A reporter for London’s Guardian newspaper seemed a bit taken aback by the c'est la vie (or, perhaps, c’est la mort) attitude of French shoppers who learned this week that the store they were shopping in was built on top of an ancient cemetery.
But perhaps she should not have been. France, after all, is a proudly secular society. And psychological research links a lack of religiosity with a more relaxed attitude toward historical burial grounds.
Several years ago, Pacific Standard interviewed psychologist Jonathan Haidt, who studies the different meanings of the term “morality.” After researching different ethical frameworks, he delineated the different moral impulses that guide liberals and conservatives, and found one of the most divisive is what he terms “purity/sanctity.” Here's his take on that topic, and how it applies to the issue of long-buried human remains:
"The question is: Do you see the world as simply matter?" Haidt asks. "If so, people can do whatever they want, as long as they don't hurt other people. Or do you see more dimensions to life? Do you want to live in a higher, nobler way than simply the pursuit of pleasure? That often requires not acting on your impulses, making sacrifices for others. It implies a reverence — which is a nonrational feeling — towards human life."
Consider two letters to the editor in a 2009 issue of the Ventura Breeze. The biweekly newspaper had been chronicling a controversy about a 19th-century cemetery that gradually fell into disrepair and, since the early 1960s, has been used as a dog park. Some descendants of the people buried there were demanding that it be restored as a proper burial place.
"Why is there even a debate?" wrote one angry resident who also referred to the park as a "holy ground," and admonished city officials that their "values and judgment need some serious realignment." But a second reader looked at the controversy from a more practical perspective, noting that public funds are limited in these tough economic times. Besides, he added, "the park is full of life now, and I'm sorry if this sounds harsh, but life is for the living."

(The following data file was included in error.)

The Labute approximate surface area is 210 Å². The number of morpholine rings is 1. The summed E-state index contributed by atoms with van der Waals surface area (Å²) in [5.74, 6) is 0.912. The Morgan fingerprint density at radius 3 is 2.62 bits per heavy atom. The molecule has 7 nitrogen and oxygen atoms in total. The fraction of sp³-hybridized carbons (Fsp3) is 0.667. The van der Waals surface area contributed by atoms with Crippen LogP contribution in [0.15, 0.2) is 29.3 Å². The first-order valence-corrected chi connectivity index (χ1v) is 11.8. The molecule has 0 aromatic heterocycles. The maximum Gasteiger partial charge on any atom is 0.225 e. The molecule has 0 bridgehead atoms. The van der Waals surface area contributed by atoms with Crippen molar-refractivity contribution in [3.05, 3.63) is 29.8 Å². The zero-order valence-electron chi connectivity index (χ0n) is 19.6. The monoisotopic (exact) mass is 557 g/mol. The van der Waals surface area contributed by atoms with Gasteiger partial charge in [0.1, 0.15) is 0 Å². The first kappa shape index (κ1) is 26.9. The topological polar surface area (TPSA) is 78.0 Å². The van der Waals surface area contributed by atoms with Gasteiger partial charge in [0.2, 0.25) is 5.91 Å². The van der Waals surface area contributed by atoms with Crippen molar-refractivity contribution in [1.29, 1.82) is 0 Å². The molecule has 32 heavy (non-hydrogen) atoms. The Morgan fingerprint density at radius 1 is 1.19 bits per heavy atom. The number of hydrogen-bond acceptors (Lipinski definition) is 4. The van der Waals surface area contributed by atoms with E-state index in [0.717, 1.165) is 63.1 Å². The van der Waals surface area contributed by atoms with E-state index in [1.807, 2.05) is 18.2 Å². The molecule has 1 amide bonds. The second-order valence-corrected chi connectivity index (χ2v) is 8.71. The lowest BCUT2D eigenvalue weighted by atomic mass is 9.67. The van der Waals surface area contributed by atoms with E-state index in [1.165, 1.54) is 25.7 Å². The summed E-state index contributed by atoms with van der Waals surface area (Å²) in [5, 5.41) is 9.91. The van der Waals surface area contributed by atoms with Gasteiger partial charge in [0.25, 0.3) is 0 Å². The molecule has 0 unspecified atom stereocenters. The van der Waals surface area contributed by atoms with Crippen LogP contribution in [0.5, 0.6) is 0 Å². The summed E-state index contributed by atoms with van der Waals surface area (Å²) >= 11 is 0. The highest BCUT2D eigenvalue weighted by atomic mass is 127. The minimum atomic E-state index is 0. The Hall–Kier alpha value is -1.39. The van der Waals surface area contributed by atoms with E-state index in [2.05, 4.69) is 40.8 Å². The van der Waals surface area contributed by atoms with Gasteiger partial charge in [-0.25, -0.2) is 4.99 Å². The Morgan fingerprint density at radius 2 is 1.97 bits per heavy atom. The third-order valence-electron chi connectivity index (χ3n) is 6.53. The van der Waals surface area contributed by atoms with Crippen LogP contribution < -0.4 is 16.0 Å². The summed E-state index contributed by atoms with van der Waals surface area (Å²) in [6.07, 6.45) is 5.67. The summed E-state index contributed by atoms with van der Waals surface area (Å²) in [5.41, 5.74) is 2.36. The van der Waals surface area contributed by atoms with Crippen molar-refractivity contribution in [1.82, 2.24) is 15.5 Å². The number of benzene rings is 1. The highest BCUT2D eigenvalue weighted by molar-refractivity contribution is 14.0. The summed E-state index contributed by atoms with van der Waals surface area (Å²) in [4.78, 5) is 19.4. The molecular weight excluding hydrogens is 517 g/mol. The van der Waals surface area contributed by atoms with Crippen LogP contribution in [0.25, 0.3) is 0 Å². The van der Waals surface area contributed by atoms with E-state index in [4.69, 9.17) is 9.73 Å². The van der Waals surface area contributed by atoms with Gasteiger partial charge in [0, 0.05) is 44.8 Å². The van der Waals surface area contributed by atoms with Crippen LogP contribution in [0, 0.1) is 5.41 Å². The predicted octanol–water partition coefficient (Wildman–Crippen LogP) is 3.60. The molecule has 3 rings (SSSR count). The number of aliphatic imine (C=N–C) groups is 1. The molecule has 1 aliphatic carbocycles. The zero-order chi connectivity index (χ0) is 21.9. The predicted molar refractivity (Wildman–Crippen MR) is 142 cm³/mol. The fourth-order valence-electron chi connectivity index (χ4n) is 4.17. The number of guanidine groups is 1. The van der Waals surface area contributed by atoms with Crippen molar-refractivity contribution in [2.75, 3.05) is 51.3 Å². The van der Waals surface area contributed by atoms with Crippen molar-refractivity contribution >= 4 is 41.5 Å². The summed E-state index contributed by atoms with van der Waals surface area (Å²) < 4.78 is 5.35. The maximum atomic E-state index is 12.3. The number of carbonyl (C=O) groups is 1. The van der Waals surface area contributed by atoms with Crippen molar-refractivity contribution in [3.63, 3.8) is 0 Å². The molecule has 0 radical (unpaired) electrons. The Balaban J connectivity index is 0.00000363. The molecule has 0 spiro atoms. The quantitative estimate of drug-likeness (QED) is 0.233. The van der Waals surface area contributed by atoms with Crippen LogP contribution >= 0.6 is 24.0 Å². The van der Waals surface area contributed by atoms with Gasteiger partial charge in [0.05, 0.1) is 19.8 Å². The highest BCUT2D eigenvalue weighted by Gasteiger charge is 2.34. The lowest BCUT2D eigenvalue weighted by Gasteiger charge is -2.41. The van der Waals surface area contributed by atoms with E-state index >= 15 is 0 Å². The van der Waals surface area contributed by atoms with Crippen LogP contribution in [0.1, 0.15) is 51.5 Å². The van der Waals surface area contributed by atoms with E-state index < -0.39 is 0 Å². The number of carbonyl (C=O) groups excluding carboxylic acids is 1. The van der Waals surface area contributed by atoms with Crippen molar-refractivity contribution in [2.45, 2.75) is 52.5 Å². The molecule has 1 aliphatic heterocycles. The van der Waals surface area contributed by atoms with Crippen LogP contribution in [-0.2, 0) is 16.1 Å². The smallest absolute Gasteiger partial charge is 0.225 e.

Both arguments are rooted in firm moral beliefs. It's just that, for the first correspondent, purity/sanctity is paramount, while for the second it's of minimal importance.
The United States is, of course, a more religious society than France, so it’s not surprising that this debate periodically arises here. The most famous such site in this country is probably the Ancient Burying Ground in Hartford, Connecticut. While, over the decades, a variety of commercial structures have been built over portions of the site (which was used as a cemetery from 1640 to 1803), a list of the names of the dead was published in 1898, and is available online as a sort of memorial.
Often, disputes over ancient cemeteries in this country have racial and ethnic overtones. In 2010, black students at Virginia Commonwealth University protested the fact that a parking lot had been built over a burial ground for slaves. Entities ranging from Walmart to the University of California have been accused of disturbing ancient Indian burial grounds as part of building or expansion projects.
And Miami New Times noted last year that, in 1985, the Miami Dolphins football team built its stadium on ancient Indian burial grounds thought to date back to the year 800 C.E. The newspaper noted that, although the land was carefully sifted by archaeologists who removed all remains and artifacts, Dolphins fans have lingering fears to this day that the team is somehow cursed.
So, you’re on notice, France. If you ever want to win another World Cup, be careful down there. You're disturbing those spirits at your own peril.